Accordingly, the media management system through the set-top box 630 or kiosk 690 manages the download to the user's memory device 680 of the selected multi-media content. In doing so the media management system establishes within the memory device 680 in conjunction with the multimedia content additional information relating to the user rights to the multimedia content. Such rights being established for example in response to the user's selections within the navigation provided to them through the media management system. For example the user may purchase limited rights in respect of a number of viewings, a time for viewing absent restrictions on number of plays, or an open license. Once complete the user may then transfer the memory device 680 to one or more PEDs or FEDs including for example tablet computer 650, smartphone 660, and laptop 670 wherein the multimedia content may be retrieved through a media management application installed upon the memory device 680. In some instances, such as smartphone 660, the memory device 680 may require an interface 660A to connect the memory device 680 to the device upon which the multimedia content is being presented to the user.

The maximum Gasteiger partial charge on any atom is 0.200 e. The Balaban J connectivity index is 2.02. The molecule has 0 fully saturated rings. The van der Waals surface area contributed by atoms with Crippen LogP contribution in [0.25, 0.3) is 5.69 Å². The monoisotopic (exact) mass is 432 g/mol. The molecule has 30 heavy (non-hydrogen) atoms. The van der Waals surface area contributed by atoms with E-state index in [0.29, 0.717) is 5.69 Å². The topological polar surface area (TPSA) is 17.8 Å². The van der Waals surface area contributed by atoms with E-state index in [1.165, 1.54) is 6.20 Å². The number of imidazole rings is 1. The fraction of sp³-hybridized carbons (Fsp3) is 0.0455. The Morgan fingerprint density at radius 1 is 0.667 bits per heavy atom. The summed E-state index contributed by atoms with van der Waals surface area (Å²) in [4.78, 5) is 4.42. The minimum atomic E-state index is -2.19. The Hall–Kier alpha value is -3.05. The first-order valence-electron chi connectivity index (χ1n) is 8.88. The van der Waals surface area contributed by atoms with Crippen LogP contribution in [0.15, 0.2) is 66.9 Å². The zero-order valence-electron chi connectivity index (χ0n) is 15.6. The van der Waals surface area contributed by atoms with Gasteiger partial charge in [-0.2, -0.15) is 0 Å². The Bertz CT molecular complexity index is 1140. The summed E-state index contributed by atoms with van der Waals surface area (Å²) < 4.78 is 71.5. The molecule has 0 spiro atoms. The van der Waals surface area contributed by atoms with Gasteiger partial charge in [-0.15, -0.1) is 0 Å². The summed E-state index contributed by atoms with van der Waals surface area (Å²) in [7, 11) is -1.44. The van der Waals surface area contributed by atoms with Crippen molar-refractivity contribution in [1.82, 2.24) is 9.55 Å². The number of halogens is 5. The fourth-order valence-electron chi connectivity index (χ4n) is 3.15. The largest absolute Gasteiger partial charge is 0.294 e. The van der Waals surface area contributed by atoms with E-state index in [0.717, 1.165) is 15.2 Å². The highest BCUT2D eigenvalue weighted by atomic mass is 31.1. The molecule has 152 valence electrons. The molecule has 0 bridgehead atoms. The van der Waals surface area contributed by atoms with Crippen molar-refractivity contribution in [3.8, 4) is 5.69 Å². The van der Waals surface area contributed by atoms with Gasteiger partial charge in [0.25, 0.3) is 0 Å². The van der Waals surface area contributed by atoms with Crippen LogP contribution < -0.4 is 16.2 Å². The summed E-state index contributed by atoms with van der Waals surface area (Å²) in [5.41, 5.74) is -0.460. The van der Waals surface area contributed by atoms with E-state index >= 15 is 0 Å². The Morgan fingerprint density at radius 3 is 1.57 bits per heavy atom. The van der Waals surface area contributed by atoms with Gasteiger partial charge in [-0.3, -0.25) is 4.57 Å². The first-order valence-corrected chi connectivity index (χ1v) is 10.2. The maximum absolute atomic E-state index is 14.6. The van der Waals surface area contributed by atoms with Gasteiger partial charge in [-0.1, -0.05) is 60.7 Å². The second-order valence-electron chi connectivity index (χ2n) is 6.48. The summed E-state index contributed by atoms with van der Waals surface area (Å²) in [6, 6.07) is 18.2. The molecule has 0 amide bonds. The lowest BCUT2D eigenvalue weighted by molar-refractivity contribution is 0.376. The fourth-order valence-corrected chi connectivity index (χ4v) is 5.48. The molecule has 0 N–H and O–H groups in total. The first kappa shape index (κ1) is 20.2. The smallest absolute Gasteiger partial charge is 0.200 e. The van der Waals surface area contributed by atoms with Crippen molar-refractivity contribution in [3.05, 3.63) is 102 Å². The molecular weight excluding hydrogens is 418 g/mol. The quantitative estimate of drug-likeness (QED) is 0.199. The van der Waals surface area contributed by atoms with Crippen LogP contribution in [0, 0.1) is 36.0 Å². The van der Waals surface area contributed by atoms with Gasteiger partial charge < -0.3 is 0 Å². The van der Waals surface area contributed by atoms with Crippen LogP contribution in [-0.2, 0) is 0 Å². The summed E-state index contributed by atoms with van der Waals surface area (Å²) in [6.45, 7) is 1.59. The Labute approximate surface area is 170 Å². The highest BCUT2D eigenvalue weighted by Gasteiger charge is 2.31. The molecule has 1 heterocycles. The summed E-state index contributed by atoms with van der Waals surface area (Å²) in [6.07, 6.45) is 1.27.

Referring to FIG. 7 there is shown an interconnection configuration according to an embodiment of the invention between a USB memory device 710, with a Type A connector 720A, to a smartphone 730, with micro-B connector 720B via interface cable 720 wherein the smartphone 730 may retrieve multimedia content from the USB memory device 710. Optionally, the user may insert SD card 750 into the smartphone 730 directly or through an interface such as USB-SD interface 515 depicted above in FIG. 5. As depicted in FIG. 7 USB device 760 contains a flash memory 765 which has stored within a multimedia accessibility application 770C which has been downloaded to the USB device 760 when a user accesses the multimedia content provider system and manages aspects of the user's access to downloaded multimedia content which is stored as encrypted multimedia content 770A within the flash memory 765 together with encrypted user accessibility content 770B.